Retailers are in for "solid" but not "standout" holiday season, according to a recent FTI Consulting report. The firm predicts that retailers will have a 5.2% increase in discretionary 2019 holiday sales.
The firm predicted that 2020 will bring another round of unusually high numbers of store closures and bankruptcies despite a steady holiday season.
Future sales growth is mostly taking place via online sales, according to FTI. It estimates that the shift from brick-and-mortar sales to online sales is about half of the retail sector's total sales growth.
FTI's holiday report offers some context for how the U.S. economic outlook affects the holidays. Wage growth has leveled off at about 3%, the unemployment rate remains low and inflation seems under control, but shocks to the stock market last year brought back anxiety in the aftermath of the Great Recession, the report authors note, adding that consumer sentiment is cautiously optimistic.
Consumers' cautious optimism is not a surprise given their behavior patterns. Shoppers are watching America's trade relations to assess their impact on the cost of goods but are opting to spend more this holiday season and are open to indebting themselves further, per reports.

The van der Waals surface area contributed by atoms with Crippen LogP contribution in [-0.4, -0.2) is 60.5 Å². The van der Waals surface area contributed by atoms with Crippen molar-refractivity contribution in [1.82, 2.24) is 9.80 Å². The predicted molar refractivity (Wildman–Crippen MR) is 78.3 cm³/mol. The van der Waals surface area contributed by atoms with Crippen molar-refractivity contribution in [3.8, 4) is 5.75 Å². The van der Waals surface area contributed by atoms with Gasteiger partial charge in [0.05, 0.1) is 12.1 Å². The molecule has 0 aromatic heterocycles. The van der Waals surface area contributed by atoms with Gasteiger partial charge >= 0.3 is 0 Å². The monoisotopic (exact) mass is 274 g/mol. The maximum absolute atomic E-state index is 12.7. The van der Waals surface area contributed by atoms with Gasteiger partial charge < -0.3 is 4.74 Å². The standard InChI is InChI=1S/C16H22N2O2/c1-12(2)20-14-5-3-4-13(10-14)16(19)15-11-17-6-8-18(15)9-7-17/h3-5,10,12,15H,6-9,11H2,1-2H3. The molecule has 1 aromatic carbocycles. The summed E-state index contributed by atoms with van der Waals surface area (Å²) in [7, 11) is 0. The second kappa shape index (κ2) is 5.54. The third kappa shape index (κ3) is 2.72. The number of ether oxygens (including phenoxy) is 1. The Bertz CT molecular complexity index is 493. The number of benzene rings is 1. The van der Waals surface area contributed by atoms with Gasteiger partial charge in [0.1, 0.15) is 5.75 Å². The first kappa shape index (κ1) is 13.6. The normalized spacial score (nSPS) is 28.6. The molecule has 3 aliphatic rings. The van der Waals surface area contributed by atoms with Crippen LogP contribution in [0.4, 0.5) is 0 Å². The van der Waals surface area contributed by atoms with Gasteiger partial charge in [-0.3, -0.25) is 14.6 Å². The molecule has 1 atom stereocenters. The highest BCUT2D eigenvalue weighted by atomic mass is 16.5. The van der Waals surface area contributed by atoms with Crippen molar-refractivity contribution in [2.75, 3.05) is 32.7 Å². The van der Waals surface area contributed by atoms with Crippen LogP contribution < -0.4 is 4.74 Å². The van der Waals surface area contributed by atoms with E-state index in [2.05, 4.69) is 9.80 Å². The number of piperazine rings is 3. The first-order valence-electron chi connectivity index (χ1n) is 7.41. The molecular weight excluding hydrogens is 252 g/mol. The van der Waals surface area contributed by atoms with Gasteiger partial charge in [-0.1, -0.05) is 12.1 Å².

Though there are signs that in-store shopping still attracts consumers, previous reports echo FTI's findings that more shopping is migrating online. Research from Shopkick indicated that Gen Z is likely to conduct their holiday shopping in-store, but a PwC report found that more than half of consumers will shop for their holiday purchases online. Plus, another report from Episerver found that almost half of consumers plan to buy their holiday goods via Amazon.